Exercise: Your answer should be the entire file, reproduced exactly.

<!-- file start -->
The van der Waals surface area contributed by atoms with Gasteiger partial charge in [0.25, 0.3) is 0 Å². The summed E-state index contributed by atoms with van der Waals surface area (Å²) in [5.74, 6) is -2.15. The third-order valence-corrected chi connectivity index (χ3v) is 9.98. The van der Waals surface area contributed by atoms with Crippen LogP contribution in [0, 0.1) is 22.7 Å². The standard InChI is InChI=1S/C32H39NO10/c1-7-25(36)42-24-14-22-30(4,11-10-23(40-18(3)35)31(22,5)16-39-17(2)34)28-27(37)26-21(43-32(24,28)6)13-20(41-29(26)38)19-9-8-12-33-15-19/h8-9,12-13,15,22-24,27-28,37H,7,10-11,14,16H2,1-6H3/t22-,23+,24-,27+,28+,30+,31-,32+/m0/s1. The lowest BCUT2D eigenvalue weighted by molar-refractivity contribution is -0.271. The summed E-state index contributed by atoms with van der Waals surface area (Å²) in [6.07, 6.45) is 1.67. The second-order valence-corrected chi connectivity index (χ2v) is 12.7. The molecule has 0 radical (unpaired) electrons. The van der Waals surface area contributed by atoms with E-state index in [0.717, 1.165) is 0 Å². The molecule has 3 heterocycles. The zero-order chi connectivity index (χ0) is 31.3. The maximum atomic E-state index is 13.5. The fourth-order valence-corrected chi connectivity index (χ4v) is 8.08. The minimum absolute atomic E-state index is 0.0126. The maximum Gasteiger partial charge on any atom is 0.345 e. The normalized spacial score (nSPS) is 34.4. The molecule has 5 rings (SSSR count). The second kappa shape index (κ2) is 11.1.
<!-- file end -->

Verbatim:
The van der Waals surface area contributed by atoms with Gasteiger partial charge in [0.25, 0.3) is 0 Å². The summed E-state index contributed by atoms with van der Waals surface area (Å²) in [5.74, 6) is -2.15. The third-order valence-corrected chi connectivity index (χ3v) is 9.98. The van der Waals surface area contributed by atoms with Crippen LogP contribution in [0, 0.1) is 22.7 Å². The standard InChI is InChI=1S/C32H39NO10/c1-7-25(36)42-24-14-22-30(4,11-10-23(40-18(3)35)31(22,5)16-39-17(2)34)28-27(37)26-21(43-32(24,28)6)13-20(41-29(26)38)19-9-8-12-33-15-19/h8-9,12-13,15,22-24,27-28,37H,7,10-11,14,16H2,1-6H3/t22-,23+,24-,27+,28+,30+,31-,32+/m0/s1. The lowest BCUT2D eigenvalue weighted by molar-refractivity contribution is -0.271. The summed E-state index contributed by atoms with van der Waals surface area (Å²) in [6.07, 6.45) is 1.67. The second-order valence-corrected chi connectivity index (χ2v) is 12.7. The molecule has 0 radical (unpaired) electrons. The van der Waals surface area contributed by atoms with E-state index in [0.717, 1.165) is 0 Å². The molecule has 3 heterocycles. The zero-order chi connectivity index (χ0) is 31.3. The maximum atomic E-state index is 13.5. The fourth-order valence-corrected chi connectivity index (χ4v) is 8.08. The minimum absolute atomic E-state index is 0.0126. The maximum Gasteiger partial charge on any atom is 0.345 e. The normalized spacial score (nSPS) is 34.4. The molecule has 5 rings (SSSR count). The second kappa shape index (κ2) is 11.1.